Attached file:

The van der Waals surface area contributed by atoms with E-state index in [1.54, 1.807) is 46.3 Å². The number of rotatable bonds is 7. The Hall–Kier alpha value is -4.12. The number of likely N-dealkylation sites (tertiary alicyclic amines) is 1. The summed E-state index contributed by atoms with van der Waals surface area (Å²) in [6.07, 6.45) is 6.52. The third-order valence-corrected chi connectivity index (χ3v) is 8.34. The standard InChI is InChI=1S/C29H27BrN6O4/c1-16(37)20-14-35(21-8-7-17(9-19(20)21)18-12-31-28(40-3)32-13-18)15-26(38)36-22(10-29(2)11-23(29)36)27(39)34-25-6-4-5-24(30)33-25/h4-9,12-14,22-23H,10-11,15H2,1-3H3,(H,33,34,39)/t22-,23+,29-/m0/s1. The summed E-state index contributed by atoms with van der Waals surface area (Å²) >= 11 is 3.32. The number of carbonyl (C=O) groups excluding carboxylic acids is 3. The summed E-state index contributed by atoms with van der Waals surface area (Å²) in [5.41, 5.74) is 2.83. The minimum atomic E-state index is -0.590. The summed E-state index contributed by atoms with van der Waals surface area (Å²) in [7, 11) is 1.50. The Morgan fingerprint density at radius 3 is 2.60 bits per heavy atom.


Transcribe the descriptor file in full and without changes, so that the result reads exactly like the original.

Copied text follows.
The van der Waals surface area contributed by atoms with E-state index in [1.54, 1.807) is 46.3 Å². The number of rotatable bonds is 7. The Hall–Kier alpha value is -4.12. The number of likely N-dealkylation sites (tertiary alicyclic amines) is 1. The summed E-state index contributed by atoms with van der Waals surface area (Å²) in [6.07, 6.45) is 6.52. The third-order valence-corrected chi connectivity index (χ3v) is 8.34. The standard InChI is InChI=1S/C29H27BrN6O4/c1-16(37)20-14-35(21-8-7-17(9-19(20)21)18-12-31-28(40-3)32-13-18)15-26(38)36-22(10-29(2)11-23(29)36)27(39)34-25-6-4-5-24(30)33-25/h4-9,12-14,22-23H,10-11,15H2,1-3H3,(H,33,34,39)/t22-,23+,29-/m0/s1. The summed E-state index contributed by atoms with van der Waals surface area (Å²) >= 11 is 3.32. The number of carbonyl (C=O) groups excluding carboxylic acids is 3. The summed E-state index contributed by atoms with van der Waals surface area (Å²) in [5.41, 5.74) is 2.83. The minimum atomic E-state index is -0.590. The summed E-state index contributed by atoms with van der Waals surface area (Å²) in [7, 11) is 1.50. The Morgan fingerprint density at radius 3 is 2.60 bits per heavy atom.